It may fall to a B.C. Supreme Court justice to decide whether or not Coquitlam residents head to the polls once or twice this year.
After being stymied in previous efforts to persuade the city to hold a byelection to fill the seat vacated by former councillor and current Port Moody-Coquitlam MP Bonita Zarrillo, Wayne Taylor and former city councillor Neal Nicholson have taken legal action.
The two Coquitlam residents filed affidavits in the Supreme Court of British Columbia this week, each arguing the municipality has a legal obligation to hold a byelection.
The affidavits noted that, following vacancies on their respective school boards in September 2021, both Prince George and Nanaimo-Ladysmith held byelections last January.
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The affidavit also includes a letter Taylor wrote to council, expressing, “both my anger and concern at Coquitlam City Council’s apparent disregard of its lawful obligations,” he wrote. “What earthly reason is there for Coquitlam Council to be delaying this decision, other than political stalling tactics or political gamesmanship?”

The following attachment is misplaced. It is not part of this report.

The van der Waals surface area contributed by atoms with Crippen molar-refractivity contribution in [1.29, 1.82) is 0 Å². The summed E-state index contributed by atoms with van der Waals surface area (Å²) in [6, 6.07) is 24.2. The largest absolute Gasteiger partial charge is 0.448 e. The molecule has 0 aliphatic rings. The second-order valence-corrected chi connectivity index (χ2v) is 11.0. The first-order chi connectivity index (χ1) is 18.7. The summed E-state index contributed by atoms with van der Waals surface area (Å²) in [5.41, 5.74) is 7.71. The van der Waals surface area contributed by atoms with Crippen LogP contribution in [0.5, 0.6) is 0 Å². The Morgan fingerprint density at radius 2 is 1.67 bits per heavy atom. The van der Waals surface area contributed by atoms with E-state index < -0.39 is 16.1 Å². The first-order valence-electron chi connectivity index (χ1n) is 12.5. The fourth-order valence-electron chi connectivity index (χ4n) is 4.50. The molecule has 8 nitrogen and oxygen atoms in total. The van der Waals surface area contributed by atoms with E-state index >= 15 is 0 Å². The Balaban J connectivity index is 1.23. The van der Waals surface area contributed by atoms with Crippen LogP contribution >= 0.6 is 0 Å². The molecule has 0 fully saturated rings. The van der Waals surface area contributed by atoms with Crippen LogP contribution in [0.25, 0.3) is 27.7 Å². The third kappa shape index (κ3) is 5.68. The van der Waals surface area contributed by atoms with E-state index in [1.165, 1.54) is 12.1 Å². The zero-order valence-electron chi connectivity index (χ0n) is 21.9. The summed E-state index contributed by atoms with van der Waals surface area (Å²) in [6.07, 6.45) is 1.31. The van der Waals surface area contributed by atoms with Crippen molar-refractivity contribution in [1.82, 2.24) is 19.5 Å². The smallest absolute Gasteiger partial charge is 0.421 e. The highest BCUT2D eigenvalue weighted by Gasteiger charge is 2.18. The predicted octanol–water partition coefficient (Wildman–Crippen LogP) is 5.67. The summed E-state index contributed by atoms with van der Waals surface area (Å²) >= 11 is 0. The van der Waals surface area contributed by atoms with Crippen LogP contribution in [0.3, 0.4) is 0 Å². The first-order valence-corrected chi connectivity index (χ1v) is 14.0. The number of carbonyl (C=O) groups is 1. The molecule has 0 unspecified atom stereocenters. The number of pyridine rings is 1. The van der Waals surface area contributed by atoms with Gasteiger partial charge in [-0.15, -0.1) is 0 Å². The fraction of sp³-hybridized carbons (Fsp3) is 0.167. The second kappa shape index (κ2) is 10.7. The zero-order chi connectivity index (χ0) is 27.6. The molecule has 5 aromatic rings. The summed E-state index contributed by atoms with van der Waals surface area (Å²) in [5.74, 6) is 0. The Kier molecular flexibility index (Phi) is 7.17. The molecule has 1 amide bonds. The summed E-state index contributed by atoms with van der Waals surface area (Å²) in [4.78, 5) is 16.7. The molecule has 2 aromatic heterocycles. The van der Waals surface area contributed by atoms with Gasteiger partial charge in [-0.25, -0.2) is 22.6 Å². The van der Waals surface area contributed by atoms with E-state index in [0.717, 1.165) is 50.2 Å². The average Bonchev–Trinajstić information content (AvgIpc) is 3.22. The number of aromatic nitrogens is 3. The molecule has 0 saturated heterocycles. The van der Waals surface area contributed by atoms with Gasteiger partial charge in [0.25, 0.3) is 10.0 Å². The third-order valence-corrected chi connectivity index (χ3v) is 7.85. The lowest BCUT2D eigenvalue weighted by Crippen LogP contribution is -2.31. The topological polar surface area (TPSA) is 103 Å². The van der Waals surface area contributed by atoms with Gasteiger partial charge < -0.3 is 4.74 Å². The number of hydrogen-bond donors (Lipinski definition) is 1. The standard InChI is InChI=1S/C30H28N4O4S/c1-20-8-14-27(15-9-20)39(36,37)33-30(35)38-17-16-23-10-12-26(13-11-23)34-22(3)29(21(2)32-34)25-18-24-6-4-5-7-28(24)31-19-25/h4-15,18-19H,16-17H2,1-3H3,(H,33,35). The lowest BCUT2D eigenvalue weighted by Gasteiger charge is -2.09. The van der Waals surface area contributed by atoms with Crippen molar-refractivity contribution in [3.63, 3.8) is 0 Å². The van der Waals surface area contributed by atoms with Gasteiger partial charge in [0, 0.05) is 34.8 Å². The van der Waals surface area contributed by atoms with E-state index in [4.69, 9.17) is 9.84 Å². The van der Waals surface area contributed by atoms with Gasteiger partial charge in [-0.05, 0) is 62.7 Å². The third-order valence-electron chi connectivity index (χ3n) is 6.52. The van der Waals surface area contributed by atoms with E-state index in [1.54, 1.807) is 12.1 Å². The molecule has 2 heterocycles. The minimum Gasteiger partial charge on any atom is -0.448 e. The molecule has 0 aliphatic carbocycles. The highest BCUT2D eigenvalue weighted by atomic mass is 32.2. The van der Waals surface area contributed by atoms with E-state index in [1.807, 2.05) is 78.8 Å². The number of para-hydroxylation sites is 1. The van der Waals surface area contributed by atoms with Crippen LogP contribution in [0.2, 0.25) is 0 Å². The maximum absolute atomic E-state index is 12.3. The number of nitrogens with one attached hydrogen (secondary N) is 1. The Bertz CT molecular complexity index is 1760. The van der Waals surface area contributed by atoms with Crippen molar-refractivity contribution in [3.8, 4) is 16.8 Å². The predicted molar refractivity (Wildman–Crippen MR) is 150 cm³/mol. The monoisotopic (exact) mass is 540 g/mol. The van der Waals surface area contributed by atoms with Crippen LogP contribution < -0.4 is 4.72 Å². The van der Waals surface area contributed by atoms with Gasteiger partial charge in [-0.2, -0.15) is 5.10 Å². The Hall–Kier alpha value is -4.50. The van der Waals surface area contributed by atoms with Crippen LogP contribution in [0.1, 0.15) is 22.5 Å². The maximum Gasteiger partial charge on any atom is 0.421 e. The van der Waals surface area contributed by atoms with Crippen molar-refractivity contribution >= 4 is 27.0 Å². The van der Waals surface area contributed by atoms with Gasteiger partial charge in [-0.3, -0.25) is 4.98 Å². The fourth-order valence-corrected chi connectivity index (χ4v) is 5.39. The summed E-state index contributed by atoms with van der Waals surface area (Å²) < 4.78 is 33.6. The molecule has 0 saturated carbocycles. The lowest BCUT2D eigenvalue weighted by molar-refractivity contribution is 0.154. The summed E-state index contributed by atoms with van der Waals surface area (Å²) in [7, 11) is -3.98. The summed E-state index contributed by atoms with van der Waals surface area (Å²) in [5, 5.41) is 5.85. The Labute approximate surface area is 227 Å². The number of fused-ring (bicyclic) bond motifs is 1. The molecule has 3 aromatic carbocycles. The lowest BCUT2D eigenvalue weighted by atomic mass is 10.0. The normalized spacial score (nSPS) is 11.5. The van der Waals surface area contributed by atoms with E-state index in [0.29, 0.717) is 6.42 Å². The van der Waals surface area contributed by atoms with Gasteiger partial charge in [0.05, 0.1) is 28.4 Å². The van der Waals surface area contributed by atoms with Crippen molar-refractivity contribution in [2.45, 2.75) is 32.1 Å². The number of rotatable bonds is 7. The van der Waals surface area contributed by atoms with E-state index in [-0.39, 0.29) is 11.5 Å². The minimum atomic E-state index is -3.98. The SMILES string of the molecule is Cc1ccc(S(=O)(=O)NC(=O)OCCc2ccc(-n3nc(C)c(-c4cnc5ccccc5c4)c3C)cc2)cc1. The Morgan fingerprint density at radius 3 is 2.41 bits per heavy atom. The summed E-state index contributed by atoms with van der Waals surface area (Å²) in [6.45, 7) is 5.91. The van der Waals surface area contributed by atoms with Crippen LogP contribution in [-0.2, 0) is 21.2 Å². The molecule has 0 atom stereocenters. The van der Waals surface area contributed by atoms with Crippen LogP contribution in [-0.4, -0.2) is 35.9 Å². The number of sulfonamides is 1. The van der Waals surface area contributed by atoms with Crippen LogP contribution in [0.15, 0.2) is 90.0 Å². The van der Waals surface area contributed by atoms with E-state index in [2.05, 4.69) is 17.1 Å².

Discussing the issue in 2021, Mayor Richard Stewart noted that both winter weather and the pandemic would make campaigning a challenge.
Several councillors noted the approximately $200,000 cost of the byelection, typically low levels of turnout, as well as voter fatigue caused by holding two elections in the same calendar year.
Nicholson served Coquitlam as well as the city’s mayor and council with a notice of pending litigation in late February. At the time, Nicholson said he hoped the matter wouldn’t end up in court.
“I have no desire to go to court and rake muck,” he said. “I would like them to go, ‘Holy cow, these guys are serious.’”
Coquitlam’s communications department declined to comment on the matter as it is now before the court.